At a time when seemingly everything (except oyster bed research) is on the budgetary chopping block, it is important that the media consumer be adept at reading a news story with a great amount of care. Two columns, that require a keen eye, have recently been published by the Raleigh News and Observer.
A June 7 article detailing the savings associated with scrapping North Carolina's Habitual Felons Law is the first of these two. I do not argue with the research, nor do I argue with the math, but I do have a problem with the overall premise. The argument put forth by the author is that strict sentencing guidelines for recidivist criminals are costing the taxpayer plenty, and that revisiting these guidelines could save us $190 million over five years. This is all fine and good, but I would like to see the costs associated with establishing statewide drug treatment centers, halfway houses, and repetitive police work that is avoided by the current program. There is also the aspect of property loss by victims of these repeat offenders. The story details the history of Jerry Adams who admits "he shoplifted or stole lawnmowers from sheds to get money for drugs and alcohol…" A lawnmower or television may seem small, but it isn't when it belongs to you. My point is this: please don't get caught up in the savings. We must be able to see the big picture. Safe communities are vital to our prosperity.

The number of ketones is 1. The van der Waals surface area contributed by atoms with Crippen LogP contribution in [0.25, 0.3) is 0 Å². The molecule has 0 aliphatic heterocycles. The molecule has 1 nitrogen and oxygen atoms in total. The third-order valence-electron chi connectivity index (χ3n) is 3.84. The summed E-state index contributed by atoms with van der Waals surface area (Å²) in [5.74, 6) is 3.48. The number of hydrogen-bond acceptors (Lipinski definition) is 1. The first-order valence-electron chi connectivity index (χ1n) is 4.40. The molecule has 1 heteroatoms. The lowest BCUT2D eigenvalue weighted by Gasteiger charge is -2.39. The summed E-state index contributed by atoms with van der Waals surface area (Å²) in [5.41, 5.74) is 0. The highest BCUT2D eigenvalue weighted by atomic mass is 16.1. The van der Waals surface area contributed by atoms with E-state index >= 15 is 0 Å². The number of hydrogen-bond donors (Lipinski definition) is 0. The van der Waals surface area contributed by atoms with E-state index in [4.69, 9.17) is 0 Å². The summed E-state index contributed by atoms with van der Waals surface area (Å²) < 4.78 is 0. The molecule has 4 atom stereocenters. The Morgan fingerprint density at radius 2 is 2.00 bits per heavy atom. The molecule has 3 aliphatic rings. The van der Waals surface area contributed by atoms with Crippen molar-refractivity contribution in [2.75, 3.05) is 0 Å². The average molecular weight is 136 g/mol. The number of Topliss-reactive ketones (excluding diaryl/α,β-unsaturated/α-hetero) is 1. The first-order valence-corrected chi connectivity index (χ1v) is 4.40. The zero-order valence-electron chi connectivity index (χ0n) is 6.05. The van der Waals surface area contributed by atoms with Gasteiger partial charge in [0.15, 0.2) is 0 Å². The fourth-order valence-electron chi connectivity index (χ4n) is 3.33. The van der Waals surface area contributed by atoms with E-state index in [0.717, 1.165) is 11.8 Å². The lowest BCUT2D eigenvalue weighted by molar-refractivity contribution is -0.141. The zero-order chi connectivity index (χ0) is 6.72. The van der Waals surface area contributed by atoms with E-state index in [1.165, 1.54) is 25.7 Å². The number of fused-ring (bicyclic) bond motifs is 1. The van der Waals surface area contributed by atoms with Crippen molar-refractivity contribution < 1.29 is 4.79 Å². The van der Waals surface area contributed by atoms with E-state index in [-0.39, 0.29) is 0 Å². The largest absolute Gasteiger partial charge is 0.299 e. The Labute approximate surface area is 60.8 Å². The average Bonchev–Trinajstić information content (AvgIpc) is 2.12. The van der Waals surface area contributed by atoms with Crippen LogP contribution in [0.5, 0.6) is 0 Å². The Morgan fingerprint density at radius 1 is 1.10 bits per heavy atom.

The June 16 article is a little more difficult to disect. The story details the trials of recent college graduates struggling to find teaching jobs in North Carolina. The article is capably written, and rightly accounts for the number of teaching vacancies remaining in North Carolina, but it is quick to dress up these facts in personal struggle. This makes it difficult for the reader to critically examine the key point: the principle subjects of the article are unable to find jobs in their home counties. A UNCGA study published in 2006 projected a shortage of 5,486 teachers for 2009. Where did these jobs go? These graduates are simply not looking hard enough. Many districts across the state are still short of staff, and are still hiring. If you need a job then you need to be prepared to move to find one. This in one of life's truly harsh realities.
In sum, it is important that you as a consumer be able to discern the purpose of every story, and be able to sort out the big picture.